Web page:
Course Description

Critical thinking becomes relevant when someone presents a reason for a certain truth-claim or when you are asked to make a decision. When you are presented with a reason as evidence for a certain truth-claim, you must ask: Is this evidence good evidence? Does it really support the claim? How much does it support the claim? Is there other relevant evidence I should consider? When you are asked to make a decision, you must ask: What evidence bears on this decision? Do I know how my actions affect the outcomes? If I don’t, how do I act to maximize my values? If I do, how do I act to maximize my values?

Critical thinking is thus concerned with:

  • The evaluation of the strength of evidence
  • The evaluation of logical and evidential connections
  • The search for new, relevant evidence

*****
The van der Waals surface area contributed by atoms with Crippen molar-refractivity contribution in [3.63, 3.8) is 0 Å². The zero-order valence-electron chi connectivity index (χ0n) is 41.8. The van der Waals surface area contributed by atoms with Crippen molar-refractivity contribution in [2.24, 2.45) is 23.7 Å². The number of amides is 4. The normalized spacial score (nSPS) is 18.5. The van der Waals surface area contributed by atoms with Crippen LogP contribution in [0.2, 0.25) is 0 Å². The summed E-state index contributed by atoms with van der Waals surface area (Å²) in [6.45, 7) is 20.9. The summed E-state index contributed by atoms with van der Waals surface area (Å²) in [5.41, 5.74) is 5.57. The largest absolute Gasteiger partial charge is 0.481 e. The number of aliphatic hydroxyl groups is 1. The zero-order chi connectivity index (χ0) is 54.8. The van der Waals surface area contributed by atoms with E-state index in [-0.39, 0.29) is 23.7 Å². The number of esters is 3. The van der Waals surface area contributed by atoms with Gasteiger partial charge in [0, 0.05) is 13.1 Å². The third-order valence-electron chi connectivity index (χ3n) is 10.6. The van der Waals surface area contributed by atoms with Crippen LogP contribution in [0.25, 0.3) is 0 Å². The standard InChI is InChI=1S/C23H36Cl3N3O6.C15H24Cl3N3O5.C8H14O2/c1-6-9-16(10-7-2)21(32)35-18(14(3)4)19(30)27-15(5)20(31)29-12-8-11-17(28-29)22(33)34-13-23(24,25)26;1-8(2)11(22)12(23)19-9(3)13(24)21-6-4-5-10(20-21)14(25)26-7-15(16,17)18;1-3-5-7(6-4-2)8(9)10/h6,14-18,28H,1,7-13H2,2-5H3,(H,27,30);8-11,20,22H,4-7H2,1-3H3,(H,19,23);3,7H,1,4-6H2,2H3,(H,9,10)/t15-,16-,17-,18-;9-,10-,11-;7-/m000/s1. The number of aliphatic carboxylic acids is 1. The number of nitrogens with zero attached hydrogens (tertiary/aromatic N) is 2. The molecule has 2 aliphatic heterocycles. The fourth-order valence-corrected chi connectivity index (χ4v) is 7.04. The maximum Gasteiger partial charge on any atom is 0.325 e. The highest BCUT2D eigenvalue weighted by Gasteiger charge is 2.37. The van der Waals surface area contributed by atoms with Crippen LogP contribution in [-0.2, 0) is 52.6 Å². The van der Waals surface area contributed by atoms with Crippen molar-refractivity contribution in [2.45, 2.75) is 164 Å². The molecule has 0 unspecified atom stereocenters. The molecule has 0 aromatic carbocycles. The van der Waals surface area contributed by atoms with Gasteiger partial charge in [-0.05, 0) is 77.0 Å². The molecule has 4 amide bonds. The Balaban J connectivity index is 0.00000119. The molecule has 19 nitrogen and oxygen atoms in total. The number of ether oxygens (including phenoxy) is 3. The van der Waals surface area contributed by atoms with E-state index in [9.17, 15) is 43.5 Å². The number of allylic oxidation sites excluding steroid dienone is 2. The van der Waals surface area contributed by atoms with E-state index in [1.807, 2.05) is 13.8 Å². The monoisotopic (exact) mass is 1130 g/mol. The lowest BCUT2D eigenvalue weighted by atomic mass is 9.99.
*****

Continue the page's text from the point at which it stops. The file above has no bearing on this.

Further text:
• Rational decision-making under ignorance
  • Rational decision-making under risk

Learning Outcomes

  • Students will learn to:
  • Contextualize claims and arguments
  • Recognize and avoid common cognitive biases and errors
  • Identify common logical fallacies
  • Understand the basics of the scientific method and experimental design
  • Evaluate empirical claims in light of the evidence
  • Employ key concepts of statistics
  • Understand and evaluate appeals to experts and authorities
  • Manage decisions under ignorance and risk

Measurement of Learning Outcomes

Student progress will be measured by weekly homework assignments that implement the key concepts and strategies learned in class each week. A final exam will test the students’ mastery.